U.N. threatens new sanctions on North Korea over missile launch

U.S. Ambassador to the United Nations Nikki Haley speaks at a United Nations Security Council meeting on the situation in the Middle East where the ongoing conflict in Syria was discussed on April 12, 2017 in New York City. 

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UNITED NATIONS -- The Security Council threatened new sanctions against North Korea Thursday in a strongly worded condemnation of its latest missile launch after the U.S. agreed to a Russian request to include a call for “dialogue” with Pyongyang.

The council said North Korea’s illegal missile and nuclear activities “are greatly increasing tension in the region and beyond” and expressed “utmost concern” at its “highly destabilizing behavior and flagrant and provocative defiance” of six U.N. sanctions resolutions.

The U.N.’s most powerful body demanded an immediate end to the North’s nuclear and missile tests and threatened to take “further significant measures” -- U.N. code for new sanctions. The non-binding statement was significant in part due to support by China, North Korea’s closest ally.

The U.S. had accused Russia of blocking the statement Wednesday, CBS News’ Pamela Falk reported. Russia insisted on including language from previous council statements calling for “dialogue” with Pyongyang.

Russia said they had requested the change and took issue with U.S. claims that they were blocking the statement.

“When we requested to restore the agreed language that was of political importance and expressed commitment to continue to work on the draft with the penholder, the U.S. delegation without providing any explanations cancelled the work on the draft claiming that is was Russia who had ‘blocked’ the statement,” a Russian diplomat told CBS News.

Russia’s deputy ambassador Petr Iliichev told reporters Thursday morning that the U.S. acted in an “abrupt manner” and insisted that Moscow didn’t block the statement and was open to discussions.

The statement issued later Thursday by the council includes the language Russia wanted.

It expresses the Security Council’s commitment “to a peaceful, diplomatic and political solution to the situation” and welcomes efforts by council members and other countries “to facilitate a peaceful and comprehensive solution through dialogue.”

Council diplomats, speaking anonymously because discussions were private, said the U.S., which is in charge of drafting council statements and resolutions on North Korea, had dropped the call for “dialogue” as part of its effort to toughen the text.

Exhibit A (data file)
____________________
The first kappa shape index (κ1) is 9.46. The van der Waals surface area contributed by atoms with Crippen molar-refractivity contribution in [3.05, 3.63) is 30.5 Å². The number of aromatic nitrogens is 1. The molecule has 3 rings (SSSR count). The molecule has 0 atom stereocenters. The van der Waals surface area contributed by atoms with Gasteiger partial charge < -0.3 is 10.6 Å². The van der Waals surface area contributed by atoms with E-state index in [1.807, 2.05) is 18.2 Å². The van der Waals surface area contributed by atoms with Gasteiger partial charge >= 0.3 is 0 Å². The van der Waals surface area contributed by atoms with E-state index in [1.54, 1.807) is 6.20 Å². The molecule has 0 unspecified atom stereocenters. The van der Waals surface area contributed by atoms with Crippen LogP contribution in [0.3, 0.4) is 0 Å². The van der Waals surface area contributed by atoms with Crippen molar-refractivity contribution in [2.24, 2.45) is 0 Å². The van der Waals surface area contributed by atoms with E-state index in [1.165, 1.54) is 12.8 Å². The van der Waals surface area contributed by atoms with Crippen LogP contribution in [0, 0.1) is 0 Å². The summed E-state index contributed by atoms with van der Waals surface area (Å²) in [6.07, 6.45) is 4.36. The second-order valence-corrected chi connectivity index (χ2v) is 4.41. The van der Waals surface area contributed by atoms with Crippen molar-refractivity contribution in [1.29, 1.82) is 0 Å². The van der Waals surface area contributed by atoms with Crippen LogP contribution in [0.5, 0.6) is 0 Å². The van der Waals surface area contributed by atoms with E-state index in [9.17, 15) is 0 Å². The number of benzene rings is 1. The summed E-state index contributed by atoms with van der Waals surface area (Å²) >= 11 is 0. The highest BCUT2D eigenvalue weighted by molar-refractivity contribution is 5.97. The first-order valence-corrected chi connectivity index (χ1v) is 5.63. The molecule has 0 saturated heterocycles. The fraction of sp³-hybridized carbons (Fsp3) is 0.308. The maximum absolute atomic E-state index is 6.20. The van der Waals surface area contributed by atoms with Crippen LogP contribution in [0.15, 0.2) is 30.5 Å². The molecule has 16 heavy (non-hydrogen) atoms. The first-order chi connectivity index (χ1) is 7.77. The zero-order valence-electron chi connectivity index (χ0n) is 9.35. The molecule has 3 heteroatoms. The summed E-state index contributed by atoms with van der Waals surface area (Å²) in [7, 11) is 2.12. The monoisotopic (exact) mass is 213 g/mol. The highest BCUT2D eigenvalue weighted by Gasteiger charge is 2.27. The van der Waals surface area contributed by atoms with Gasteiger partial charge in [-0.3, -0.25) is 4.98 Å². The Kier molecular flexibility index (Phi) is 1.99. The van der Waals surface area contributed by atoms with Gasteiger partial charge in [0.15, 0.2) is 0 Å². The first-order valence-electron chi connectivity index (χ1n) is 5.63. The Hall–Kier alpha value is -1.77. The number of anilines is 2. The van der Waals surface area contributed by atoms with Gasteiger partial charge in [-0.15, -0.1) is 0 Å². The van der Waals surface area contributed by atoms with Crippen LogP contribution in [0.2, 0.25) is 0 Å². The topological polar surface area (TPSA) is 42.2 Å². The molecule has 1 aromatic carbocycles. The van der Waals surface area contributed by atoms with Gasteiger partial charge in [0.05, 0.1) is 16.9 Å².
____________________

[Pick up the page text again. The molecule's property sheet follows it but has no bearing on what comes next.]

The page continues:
“Everyone came together,” U.S. Ambassador Nikki Haley told reporters. “I think at the end of the day we realized North Korea is a problem and no one on the council wants to see North Korea move forward with any sort of testing or strikes ... and if we have to start looking at sanctions or other actions we will.”

Tensions have escalated over North Korean moves to accelerate its arms programs, including developing an intercontinental ballistic missile that could reach the United States and announcing that a declared priority is to develop a hydrogen bomb.

When asked by CBS News if she considers ballistic missile tests to be a provocation, Haley said Wednesday the U.S. evaluates North Korean action based on whether the country “violates Security Council resolutions, so they definitely have done that.”

The North conducted two nuclear bomb tests and 24 ballistic missile tests last year, defying Security Council sanctions resolutions banning any testing, and it has conducted additional missile tests this year, including the latest one on April 15 that failed.

Council members emphasized the importance of maintaining peace and security on the Korean peninsula and in northeast Asia and working “to reduce tensions in the Korean peninsula and beyond.”

They also emphasized “the vital importance” of North Korea “immediately showing sincere commitment to denuclearization. To that end, they urged Pyongyang to end nuclear tests and called on all countries to fully implement sanctions against the country.